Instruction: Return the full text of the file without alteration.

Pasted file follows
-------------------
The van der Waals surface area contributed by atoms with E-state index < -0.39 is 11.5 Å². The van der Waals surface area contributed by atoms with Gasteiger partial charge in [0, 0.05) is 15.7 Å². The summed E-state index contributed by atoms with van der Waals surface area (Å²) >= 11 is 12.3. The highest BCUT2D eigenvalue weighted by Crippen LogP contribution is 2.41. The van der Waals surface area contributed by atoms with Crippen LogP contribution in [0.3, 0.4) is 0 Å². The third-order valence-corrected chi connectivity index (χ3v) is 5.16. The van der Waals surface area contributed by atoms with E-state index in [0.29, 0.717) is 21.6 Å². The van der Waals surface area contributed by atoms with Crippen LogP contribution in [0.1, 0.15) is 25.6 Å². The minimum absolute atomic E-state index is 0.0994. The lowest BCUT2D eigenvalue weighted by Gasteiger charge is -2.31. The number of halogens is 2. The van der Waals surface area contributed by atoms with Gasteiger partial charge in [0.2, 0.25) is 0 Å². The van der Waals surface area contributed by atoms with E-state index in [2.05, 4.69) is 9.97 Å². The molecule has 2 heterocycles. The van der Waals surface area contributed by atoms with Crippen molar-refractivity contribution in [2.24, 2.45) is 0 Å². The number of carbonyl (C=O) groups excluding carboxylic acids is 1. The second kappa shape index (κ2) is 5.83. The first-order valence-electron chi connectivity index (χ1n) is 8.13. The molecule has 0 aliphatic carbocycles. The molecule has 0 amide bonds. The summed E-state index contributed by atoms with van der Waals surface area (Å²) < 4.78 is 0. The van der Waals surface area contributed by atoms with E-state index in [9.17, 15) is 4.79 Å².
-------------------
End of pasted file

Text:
The van der Waals surface area contributed by atoms with E-state index < -0.39 is 11.5 Å². The van der Waals surface area contributed by atoms with Gasteiger partial charge in [0, 0.05) is 15.7 Å². The summed E-state index contributed by atoms with van der Waals surface area (Å²) >= 11 is 12.3. The highest BCUT2D eigenvalue weighted by Crippen LogP contribution is 2.41. The van der Waals surface area contributed by atoms with Crippen LogP contribution in [0.3, 0.4) is 0 Å². The third-order valence-corrected chi connectivity index (χ3v) is 5.16. The van der Waals surface area contributed by atoms with E-state index in [0.29, 0.717) is 21.6 Å². The van der Waals surface area contributed by atoms with Crippen LogP contribution in [0.1, 0.15) is 25.6 Å². The minimum absolute atomic E-state index is 0.0994. The lowest BCUT2D eigenvalue weighted by Gasteiger charge is -2.31. The number of halogens is 2. The van der Waals surface area contributed by atoms with Gasteiger partial charge in [0.2, 0.25) is 0 Å². The van der Waals surface area contributed by atoms with E-state index in [2.05, 4.69) is 9.97 Å². The molecule has 2 heterocycles. The van der Waals surface area contributed by atoms with Crippen molar-refractivity contribution in [2.24, 2.45) is 0 Å². The number of carbonyl (C=O) groups excluding carboxylic acids is 1. The second kappa shape index (κ2) is 5.83. The first-order valence-electron chi connectivity index (χ1n) is 8.13. The molecule has 0 aliphatic carbocycles. The molecule has 0 amide bonds. The summed E-state index contributed by atoms with van der Waals surface area (Å²) < 4.78 is 0. The van der Waals surface area contributed by atoms with E-state index in [9.17, 15) is 4.79 Å².